Title

Dexanabinol in Severe Traumatic Brain Injury
Efficacy and Safety Evaluation of a Single Intravenous Dose of Dexanabinol in Patients Suffering From Severe Traumatic Brain Injury
  • Phase

    Phase 3
  • Study Type

    Interventional
  • Status

    Completed No Results Posted
  • Intervention/Treatment

    sinnabidol ...
  • Study Participants

    860
Each year a large number of patients are hospitalized at Shock Trauma Centers with severe head injuries. Bleeding into and swelling of these patients' brains may cause compression of vital structures, disability and death. Sometimes surgery is needed. Unfortunately, the investigators have no medication to treat the bad effects of head trauma. Part of the brain damage is due to toxic chemicals (including one called glutamate) that are released by the damaged nerves. Dexanabinol may prevent some of the bad effects of glutamate on the brain and may protect the brain against uncontrollable swelling and death.
Dexanabinol is a synthetic, non-psychotropic cannabinoid derivative that because of its dextro-configuration is compatible with activation of cannabinoid receptors in the brain. It combines the ability to block NMDA receptors and neuroinflammatory cascades in the same molecule. Dexanabinol scavenges free radicals, protects neurons from toxicity of free radical generators and inhibits lipopolysaccharide-induced production of prostaglandin E2, NO and TNF-a by macrophages in culture.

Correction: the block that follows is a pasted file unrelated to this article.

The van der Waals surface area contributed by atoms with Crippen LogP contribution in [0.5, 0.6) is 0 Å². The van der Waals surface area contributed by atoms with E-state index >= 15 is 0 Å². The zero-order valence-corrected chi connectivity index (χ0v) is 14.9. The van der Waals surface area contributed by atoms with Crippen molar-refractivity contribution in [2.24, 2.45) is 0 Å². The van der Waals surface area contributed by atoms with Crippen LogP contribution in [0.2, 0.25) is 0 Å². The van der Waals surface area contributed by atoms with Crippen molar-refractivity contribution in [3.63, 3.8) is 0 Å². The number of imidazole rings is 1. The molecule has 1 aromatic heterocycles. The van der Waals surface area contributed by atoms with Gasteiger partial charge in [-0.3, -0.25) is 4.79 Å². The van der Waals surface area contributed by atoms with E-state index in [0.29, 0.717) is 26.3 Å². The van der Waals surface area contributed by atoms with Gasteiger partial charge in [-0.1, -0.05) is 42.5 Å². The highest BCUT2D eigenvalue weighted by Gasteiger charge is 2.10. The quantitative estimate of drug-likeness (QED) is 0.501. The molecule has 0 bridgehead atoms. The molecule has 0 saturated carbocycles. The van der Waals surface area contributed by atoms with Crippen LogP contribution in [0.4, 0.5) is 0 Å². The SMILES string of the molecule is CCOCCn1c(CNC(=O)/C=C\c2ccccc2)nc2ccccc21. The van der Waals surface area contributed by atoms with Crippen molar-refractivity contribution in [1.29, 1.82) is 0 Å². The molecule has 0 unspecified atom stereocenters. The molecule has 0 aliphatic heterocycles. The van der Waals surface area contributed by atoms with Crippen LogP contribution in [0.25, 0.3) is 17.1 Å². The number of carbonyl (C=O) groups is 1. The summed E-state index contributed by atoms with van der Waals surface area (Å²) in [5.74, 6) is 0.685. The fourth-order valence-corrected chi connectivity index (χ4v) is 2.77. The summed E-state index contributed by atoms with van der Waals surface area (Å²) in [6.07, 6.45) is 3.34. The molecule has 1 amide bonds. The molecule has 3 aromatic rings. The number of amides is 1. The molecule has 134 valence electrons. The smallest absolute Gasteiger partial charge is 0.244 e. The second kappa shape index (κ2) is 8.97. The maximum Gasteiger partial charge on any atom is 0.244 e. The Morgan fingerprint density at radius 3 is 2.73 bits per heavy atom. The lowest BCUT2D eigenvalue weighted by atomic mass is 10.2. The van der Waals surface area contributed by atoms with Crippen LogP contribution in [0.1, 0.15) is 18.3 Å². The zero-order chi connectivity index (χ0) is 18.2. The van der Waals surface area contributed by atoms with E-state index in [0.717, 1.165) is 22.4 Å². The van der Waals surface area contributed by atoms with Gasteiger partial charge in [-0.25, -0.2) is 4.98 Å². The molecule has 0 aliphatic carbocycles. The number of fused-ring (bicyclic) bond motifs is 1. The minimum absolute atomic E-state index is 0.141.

Study Started
Jan 31
2001
Study Completion
Sep 30
2004
Last Update
May 05
2006
Estimate

Drug Dexanabinol

Criteria

Inclusion Criteria:

Traumatic head injury within the last 6 hours
Glasgow Coma Motor score of 2 to 5; severity requires intracranial pressure (ICP) monitoring
Brain computed tomography (CT) showing intracranial parenchymal abnormality and hemodynamically stable
An informed consent

Exclusion Criteria:

Penetrating head injury
Spinal cord injury
Coma due to pure epidural hematoma with initial Glasgow Coma Scale (GCS) of => 12
Previous major cerebral damage
Concomitant severe conditions
No Results Posted